- Oops!Something went wrong.Please try again later.
Donald Trump will have to release five years of tax returns if he wants appear on the Illinois 2020 presidential ballot, the state's senate has ruled.
The bill, which still requires approval by the Prairie State's House of Representatives, comes amid a growing row in Washington over Mr Trump’s unprecedented refusal to make publicly available his income tax returns.
The US Treasury ignored a congressional deadline to release the documents earlier this week. Treasury secretary Steve Mnuchin claimed the request by the House ways and means committee was “politically motivated”.
Mr Trump himself has claimed that he cannot release his tax returns because they are under audit, although technically there is nothing preventing him from doing so.
In Illinois, the bill would need to be signed into law by Democratic governor Jay Robert Pritzjer, if it passes through the House which is also controlled by Mr Trump's political rivals. Mr Pritzjer is yet to take a public stance on the issue.
Tony Munoz, the state senator who sponsored the bill said: “If you want to run for vice president or president of the United States, hey, what’s wrong with providing your tax returns for the past five years?”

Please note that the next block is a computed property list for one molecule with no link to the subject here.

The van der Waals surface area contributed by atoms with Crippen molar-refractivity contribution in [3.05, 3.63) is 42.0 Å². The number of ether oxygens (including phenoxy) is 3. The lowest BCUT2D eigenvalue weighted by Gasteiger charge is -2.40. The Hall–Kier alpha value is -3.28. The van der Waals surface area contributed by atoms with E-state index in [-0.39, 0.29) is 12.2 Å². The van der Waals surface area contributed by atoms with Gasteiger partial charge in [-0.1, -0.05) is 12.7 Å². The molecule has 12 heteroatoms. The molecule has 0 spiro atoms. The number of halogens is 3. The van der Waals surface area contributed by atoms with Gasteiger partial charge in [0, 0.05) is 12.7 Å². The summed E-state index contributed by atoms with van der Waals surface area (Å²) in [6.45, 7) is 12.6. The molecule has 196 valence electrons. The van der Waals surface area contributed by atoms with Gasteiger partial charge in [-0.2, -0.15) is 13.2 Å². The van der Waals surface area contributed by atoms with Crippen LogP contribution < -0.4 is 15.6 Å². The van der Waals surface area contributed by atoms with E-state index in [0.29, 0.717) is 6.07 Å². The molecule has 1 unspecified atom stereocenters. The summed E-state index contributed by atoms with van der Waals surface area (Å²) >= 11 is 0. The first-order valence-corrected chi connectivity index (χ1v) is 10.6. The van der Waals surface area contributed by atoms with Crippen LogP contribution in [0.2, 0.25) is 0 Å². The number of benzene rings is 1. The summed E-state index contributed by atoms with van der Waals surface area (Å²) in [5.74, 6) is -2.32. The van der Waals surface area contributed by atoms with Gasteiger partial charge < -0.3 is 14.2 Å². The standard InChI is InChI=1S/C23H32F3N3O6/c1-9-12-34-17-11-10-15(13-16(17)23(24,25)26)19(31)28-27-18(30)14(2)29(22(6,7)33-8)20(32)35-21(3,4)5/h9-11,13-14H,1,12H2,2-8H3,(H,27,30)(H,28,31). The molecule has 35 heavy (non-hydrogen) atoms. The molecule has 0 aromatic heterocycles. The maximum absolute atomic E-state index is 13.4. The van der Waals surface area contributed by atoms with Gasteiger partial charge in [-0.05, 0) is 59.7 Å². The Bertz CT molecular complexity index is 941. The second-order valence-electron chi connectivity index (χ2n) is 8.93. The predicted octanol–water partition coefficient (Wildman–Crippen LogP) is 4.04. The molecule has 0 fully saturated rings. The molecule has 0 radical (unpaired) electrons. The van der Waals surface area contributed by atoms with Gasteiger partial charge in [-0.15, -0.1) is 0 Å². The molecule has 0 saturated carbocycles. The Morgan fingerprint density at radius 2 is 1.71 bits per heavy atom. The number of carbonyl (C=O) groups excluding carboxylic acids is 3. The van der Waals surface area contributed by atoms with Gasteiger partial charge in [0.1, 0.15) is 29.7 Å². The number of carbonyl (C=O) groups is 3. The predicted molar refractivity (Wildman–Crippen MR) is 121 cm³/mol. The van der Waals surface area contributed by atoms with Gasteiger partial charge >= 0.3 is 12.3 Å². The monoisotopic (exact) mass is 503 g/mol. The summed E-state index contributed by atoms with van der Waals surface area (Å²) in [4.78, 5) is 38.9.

The veteran Democrat added: “If you’ve got nothing to hide, you shouldn’t worry about anything. That’s how I see it.”
But the move drew complaints from Republicans in the senate.
“This is, quite frankly, with all due respect to the sponsor, an embarrassing waste of the senate’s time,” said Dale Righter. “This is being pushed by a far-leftist organisation from the city of Chicago that wants to be able to get up and chirp about the president of the United States."
Ilinois is not the only state where legislation to codify standard practices surrounding tax disclosures for presidential candidates is being advanced.
The Washington state senate last month approved legislation that would legally require all presidential candidates to release the last five years of their personal tax returns in order to have their names featured on both primary and general voting ballots.
New Jersey has also advanced a similar bill to the state’s general assembly that would force candidates to disclose their recent tax returns.